Cha-Cha: Finding the shoe that fitsBy Philip Dominguez Mercurio
It’s my understanding that since a good chunk of the Philippine workforce resides outside of the Philippines, it’s pertinent that those OFWs play an integral part in the coming charter change. OFWs represent a sizable portion of the overall GDP of the country. Why shouldn’t they?
But here’s a pickle. How about native Filipino Americans, meaning those born in the States. Shouldn’t we also be involved?
It’s a long shot of course. Folks like me have citizenship only in the States. Our affiliation to that country a journey away is either though our interaction with our own families like during the packaging of balikbayan boxes or whatever interactions we have within the community here in America. We may be ethnically Filipino but because we are generations away from our supposed ‘homeland,’ answering yes to such a question simply becomes implausible.
But can one really say that American Filipinos here shouldn’t even have a little say in the whole process?
For one, we’re routinely exposed to things back home. From our programming to our newspapers, American Filipinos are deluged with issues from the Philippines. Go to your local Filipino supermarket and see. We may be here in America but generally speaking, much of our headlines are still reserved for news back home. This goes in line with what Professor Daniel Gonzales suggested where it’s pretty much impossible to discuss the diaspora of Filipinos here in America without discussing their country of origin as well. They pretty much go hand in hand.
Then consider the fact that many Filipinos here in America are so involved in the process of promoting our cultural roots for the betterment of our people back home. One of my former classmates at San Francisco State University, Llayda Punsal, couldn’t help but point out the irony that back in the Philippines, Filipinos try their hardest to become Americans while Filipinos here in America try desperately to do the opposite - find their Filipino heritage to become Filipino.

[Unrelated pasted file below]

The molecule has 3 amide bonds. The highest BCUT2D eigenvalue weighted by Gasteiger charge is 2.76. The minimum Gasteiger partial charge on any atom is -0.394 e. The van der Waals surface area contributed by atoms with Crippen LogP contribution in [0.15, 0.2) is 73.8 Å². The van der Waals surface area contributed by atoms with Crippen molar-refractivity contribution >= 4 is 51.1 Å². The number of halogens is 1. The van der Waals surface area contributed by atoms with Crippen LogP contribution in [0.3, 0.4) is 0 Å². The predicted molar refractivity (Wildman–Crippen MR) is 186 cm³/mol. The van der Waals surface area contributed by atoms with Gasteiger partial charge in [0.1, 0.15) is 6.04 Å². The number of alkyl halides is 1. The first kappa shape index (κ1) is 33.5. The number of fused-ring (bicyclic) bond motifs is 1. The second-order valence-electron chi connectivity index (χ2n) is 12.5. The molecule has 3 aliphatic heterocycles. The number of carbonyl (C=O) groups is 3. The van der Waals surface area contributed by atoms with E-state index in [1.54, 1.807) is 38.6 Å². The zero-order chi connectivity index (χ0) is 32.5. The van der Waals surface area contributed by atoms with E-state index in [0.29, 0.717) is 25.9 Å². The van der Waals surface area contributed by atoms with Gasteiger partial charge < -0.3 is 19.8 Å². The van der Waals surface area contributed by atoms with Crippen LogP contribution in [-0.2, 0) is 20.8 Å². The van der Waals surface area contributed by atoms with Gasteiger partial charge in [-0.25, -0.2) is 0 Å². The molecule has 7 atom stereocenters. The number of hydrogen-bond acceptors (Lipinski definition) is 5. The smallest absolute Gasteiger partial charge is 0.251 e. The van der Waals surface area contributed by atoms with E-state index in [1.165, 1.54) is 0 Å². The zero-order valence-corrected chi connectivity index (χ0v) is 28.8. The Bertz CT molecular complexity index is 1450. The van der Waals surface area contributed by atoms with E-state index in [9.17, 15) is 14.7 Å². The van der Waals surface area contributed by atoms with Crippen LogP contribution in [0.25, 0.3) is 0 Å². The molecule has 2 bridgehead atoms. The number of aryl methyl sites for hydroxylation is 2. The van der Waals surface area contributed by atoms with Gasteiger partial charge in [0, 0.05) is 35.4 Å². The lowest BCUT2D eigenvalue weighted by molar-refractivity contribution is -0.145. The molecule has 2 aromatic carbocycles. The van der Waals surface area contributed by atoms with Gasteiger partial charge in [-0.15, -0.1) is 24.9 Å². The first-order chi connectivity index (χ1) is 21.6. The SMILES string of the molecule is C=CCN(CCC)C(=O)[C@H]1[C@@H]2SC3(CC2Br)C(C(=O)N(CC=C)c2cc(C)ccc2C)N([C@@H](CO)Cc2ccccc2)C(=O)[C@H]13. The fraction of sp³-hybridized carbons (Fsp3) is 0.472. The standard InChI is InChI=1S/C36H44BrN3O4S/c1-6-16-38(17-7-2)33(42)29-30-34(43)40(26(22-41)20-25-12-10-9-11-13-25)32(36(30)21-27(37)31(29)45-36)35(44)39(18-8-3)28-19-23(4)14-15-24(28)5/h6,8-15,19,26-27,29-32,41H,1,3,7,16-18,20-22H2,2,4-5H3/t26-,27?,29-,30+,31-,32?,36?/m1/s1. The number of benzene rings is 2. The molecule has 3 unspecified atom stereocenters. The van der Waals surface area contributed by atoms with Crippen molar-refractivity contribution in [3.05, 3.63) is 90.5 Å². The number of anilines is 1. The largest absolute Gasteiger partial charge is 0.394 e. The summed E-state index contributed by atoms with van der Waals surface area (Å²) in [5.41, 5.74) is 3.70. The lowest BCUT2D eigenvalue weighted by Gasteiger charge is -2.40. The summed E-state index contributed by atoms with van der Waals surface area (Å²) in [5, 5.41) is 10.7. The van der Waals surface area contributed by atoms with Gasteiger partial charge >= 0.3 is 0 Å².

San Francisco State alone personifies this concept. The university simmers with countless Filipino cultural groups, all inspiring to lift Filipino spirit here and aboard. The school alone is the caretaker to one of the largest collections of Philippine artifacts in the world.
On a personal note, I myself am involved with promoting Southern Philippine culture with Master Kalanduyan from Mindanao. He came to America to promote our culture by (ironically enough) teaching students here in America. His music heritage in Mindanao may be on the decline but thanks to globalization, when those in Mindanao watch Filipinos in America learn these traditions it becomes inspirational to the newer generation back in Mindanao. So, though we may be oceans apart, Filipinos in America continue to play a crucial part in the preservation and the dispersal of our culture and heritage back home.
So -- considering all this -- shouldn’t we be given the chance to participate in this so-called charter change?
I truly believe so. But speaking realistically, I’m sure it’s unlikely that officials back home would even consider such a request, especially from folks like me who never even set foot on Philippine soil.
Since my views are likely to be overlooked, I’ll get straight to the point. Although I’m happy that Filipinos are trying to figure out a way to make things right, I’m disappointed that those in the Philippines decided such a drastic change is necessary to try to achieve that end. I just don’t understand how newcomers to democracy such as Indonesia could go through an electoral process without a coup attempt and where much of their country is proud to vote (80% of their voters voted - this coming from a country bigger and supposedly more corrupt than ours - and believe it or not - they were able to figure out their presidential results in one day!). I really want to know why they were able to pull it off while we see the need for a complete overhaul instead.
With all this cha-cha going on, I’m beginning to imagine the Philippines as a shopper in a shoe store constantly changing shoes trying to see which one fits.
Will the shopper ever find her true fit?
I really do hope so.
I just hope she finally settles on one so the country can finally move on. - PDM
See this article,"Cha-Cha: Finding the shoe that fits" in Philippine News. Click here.